But there’s a problem with this taxonomy-by-analysis approach:

Barrington, however, believes that assigning genres to entire tracks suffers from what he calls the Bohemian Rhapsody problem, after the 1975 song by Queen which progresses from mellow piano introduction to blistering guitar solo to cod operetta. “For some songs it just doesn’t make sense to say ‘this is a rock song’ or ‘this is a pop song’,” he says.

(Now, doesn’t that remind you of the endless debates over whether a book is science fiction or not? A piece of music can partake of ‘rockness’ and ‘popness’ at the same time, and in varying degrees; I’ve long argued that ‘science fiction’ is an aesthetic which can partaken of by a book, rather than a condition that a book either has or doesn’t have, but it’s not an argument that has made a great deal of impact.)

This analyses of music are a fascinating intellectual exercise, certainly, but I’m not sure that these methods are ever going to be any more successful at taxonomy and recommendation than user-contributed rating and tagging systems… and they’ll certainly never be as efficient in terms of resources expended. And they’ll never be able to assess that most nebulous and subjective of properties, quality

… or will they?

[ * Having just typed this rather flippantly, I am by no means certain that the future role of the critic/curator will be primarily one of recommendation. Will the open playing field offer more opportunity for in-depth criticism that people actually read and engage with for its own sake, or will it devolve into a Klausner-hive of “if you like (X), you’re gonna love (Y)”? ]


Recommend exemplary cyberpunk fiction for a new anthology

Paul Raven @ 04-03-2010

Cover art for Korean edition of Mirrorshades anthologyWe love our (post?)cyberpunk here at Futurismic, and we’re guessing you probably do, too. So here’s a chance to show off your knowledge of the genre, and aid antipodean anthologist extaordinaire Jonathan Strahan in constructing a new retrospective volume that reassesses cyberpunk’s impact on sf and the world at large – a reflection of the reflections in Chairman Bruce’s Mirrorshades, if you will. [cover of Korean edition of Mirrorshades courtesy Wikipedia]

Everyone who makes a recommendation gets a shout-out in the acknowledgements, too. Take it away, Mr Strahan:

What I am doing now, though, is asking you to recommend your favourite cyberpunk story using my Cyberpunk Fiction Database. I am looking for recommendations for short stories, novels, and anthologies, and am considering any cyberpunk story, no matter when it was published.  I am especially interested in / looking for recommendations for work by women, people of colour and others.  Cyberpunk was mostly a white male phenomenon, but I’m eager to present as full a picture of this important movement as possible. Anyone recommending a story will be acknowledged in the final book. I’ve put some recommendations in myself, just to get things started.  You can see what’s already in the database here.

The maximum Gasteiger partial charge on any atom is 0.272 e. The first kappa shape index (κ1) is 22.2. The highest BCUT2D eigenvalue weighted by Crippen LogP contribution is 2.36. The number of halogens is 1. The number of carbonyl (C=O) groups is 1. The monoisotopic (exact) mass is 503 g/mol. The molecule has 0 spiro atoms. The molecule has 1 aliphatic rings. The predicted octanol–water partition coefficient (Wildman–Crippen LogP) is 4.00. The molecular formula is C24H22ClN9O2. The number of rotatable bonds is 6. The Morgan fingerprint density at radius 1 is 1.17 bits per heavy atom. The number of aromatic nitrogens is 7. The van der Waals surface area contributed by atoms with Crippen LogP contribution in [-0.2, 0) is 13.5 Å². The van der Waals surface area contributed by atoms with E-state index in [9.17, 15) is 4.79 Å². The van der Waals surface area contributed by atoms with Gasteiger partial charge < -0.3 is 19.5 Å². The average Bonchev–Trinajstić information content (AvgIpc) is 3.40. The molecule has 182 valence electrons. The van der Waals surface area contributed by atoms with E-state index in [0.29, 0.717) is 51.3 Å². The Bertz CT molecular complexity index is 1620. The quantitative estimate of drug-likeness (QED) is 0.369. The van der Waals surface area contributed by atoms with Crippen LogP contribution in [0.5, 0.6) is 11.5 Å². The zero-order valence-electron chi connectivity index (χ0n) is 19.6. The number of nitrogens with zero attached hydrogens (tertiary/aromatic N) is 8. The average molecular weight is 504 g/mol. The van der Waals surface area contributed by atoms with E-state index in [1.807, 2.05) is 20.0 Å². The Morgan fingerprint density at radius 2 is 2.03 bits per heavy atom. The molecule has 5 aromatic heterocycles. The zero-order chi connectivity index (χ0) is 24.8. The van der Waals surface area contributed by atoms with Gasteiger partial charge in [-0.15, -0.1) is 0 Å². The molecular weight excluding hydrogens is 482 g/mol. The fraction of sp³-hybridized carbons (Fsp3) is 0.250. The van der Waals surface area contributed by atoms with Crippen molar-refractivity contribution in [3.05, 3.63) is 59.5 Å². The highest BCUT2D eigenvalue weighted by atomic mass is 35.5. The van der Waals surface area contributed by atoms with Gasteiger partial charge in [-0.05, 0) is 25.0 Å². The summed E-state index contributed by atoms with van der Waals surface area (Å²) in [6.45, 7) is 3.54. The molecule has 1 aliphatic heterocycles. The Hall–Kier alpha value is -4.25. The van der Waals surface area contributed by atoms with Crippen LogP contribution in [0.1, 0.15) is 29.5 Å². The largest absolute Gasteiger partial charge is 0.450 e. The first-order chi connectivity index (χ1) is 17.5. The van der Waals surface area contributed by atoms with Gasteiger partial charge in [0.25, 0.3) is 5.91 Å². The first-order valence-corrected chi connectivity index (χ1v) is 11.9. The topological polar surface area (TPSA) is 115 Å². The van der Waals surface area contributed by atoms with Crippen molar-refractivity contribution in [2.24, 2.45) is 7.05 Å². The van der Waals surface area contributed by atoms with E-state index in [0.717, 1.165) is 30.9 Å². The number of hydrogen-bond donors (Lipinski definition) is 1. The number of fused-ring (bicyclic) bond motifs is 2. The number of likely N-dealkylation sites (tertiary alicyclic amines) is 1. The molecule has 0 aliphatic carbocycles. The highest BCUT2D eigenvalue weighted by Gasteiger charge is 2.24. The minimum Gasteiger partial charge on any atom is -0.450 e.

It would be excellent to see some web-published fiction appear in the final list… and I’d be even more impressed to see something published here at Futurismic make the cut! Someone has already recommended Silvia Moreno-Garcia’s recent offering “Biting The Snake’s Tail”, and I’ll be entering a few more examples myself… but please don’t let that stop you from recommending any other tales – from here or anywhere else – that you feel exemplify this complex and occasionally ill-defined genre. It’ll take a few minutes, and you’ll make some fiction writer somewhere very happy indeed. 🙂

Speaking of cyberpunk, here’s something that drifted serendipitously through my Twitter feed this morning courtesy of BlueTyson: a re-pub of an old essay by Chairman Bruce himself, looking back on cyberpunk from the vantage point of the early nineties. I’m not sure exactly when or where it was originally published (so feel free to let me know in the comments so I can attribute it correctly), but it’s interesting to see how much of what Sterling says still rings true today – try exchanging the word ‘cyberpunk’ for ‘Mundane’, perhaps, or maybe ‘Optimist’: